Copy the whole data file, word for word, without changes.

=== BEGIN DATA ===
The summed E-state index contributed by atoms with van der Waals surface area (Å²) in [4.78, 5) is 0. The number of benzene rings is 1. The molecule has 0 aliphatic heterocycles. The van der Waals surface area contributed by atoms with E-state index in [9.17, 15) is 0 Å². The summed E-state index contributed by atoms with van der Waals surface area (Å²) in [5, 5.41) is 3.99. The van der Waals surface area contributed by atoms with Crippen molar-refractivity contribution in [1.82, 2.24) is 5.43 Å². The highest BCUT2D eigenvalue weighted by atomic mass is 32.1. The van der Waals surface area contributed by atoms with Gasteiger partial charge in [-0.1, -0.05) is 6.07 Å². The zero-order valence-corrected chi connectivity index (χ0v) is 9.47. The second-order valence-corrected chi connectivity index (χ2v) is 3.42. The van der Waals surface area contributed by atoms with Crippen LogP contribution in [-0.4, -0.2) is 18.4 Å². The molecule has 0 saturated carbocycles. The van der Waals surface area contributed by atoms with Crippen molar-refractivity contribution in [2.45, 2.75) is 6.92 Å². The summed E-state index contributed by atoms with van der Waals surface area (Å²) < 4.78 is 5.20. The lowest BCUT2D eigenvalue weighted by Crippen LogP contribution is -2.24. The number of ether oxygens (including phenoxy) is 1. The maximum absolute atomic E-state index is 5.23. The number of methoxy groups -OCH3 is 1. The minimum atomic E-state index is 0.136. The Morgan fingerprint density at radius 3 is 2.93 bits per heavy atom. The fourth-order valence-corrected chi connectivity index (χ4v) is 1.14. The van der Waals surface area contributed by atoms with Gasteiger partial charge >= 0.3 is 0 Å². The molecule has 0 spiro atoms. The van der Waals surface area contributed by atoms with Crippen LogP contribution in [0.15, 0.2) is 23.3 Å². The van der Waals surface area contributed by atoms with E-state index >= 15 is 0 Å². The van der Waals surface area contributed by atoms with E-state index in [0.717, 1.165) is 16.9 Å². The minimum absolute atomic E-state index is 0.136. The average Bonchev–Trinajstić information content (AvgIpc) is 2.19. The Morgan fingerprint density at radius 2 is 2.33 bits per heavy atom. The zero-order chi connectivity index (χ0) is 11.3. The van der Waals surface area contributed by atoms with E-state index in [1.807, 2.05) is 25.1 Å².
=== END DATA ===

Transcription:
The summed E-state index contributed by atoms with van der Waals surface area (Å²) in [4.78, 5) is 0. The number of benzene rings is 1. The molecule has 0 aliphatic heterocycles. The van der Waals surface area contributed by atoms with E-state index in [9.17, 15) is 0 Å². The summed E-state index contributed by atoms with van der Waals surface area (Å²) in [5, 5.41) is 3.99. The van der Waals surface area contributed by atoms with Crippen molar-refractivity contribution in [1.82, 2.24) is 5.43 Å². The highest BCUT2D eigenvalue weighted by atomic mass is 32.1. The van der Waals surface area contributed by atoms with Gasteiger partial charge in [-0.1, -0.05) is 6.07 Å². The zero-order valence-corrected chi connectivity index (χ0v) is 9.47. The second-order valence-corrected chi connectivity index (χ2v) is 3.42. The van der Waals surface area contributed by atoms with Crippen LogP contribution in [-0.4, -0.2) is 18.4 Å². The molecule has 0 saturated carbocycles. The van der Waals surface area contributed by atoms with Crippen molar-refractivity contribution in [2.45, 2.75) is 6.92 Å². The summed E-state index contributed by atoms with van der Waals surface area (Å²) < 4.78 is 5.20. The lowest BCUT2D eigenvalue weighted by Crippen LogP contribution is -2.24. The number of ether oxygens (including phenoxy) is 1. The maximum absolute atomic E-state index is 5.23. The number of methoxy groups -OCH3 is 1. The minimum atomic E-state index is 0.136. The Morgan fingerprint density at radius 3 is 2.93 bits per heavy atom. The fourth-order valence-corrected chi connectivity index (χ4v) is 1.14. The van der Waals surface area contributed by atoms with Gasteiger partial charge >= 0.3 is 0 Å². The molecule has 0 spiro atoms. The van der Waals surface area contributed by atoms with Crippen LogP contribution in [0.15, 0.2) is 23.3 Å². The van der Waals surface area contributed by atoms with E-state index >= 15 is 0 Å². The van der Waals surface area contributed by atoms with E-state index in [0.717, 1.165) is 16.9 Å². The minimum absolute atomic E-state index is 0.136. The average Bonchev–Trinajstić information content (AvgIpc) is 2.19. The Morgan fingerprint density at radius 2 is 2.33 bits per heavy atom. The zero-order chi connectivity index (χ0) is 11.3. The van der Waals surface area contributed by atoms with E-state index in [1.807, 2.05) is 25.1 Å².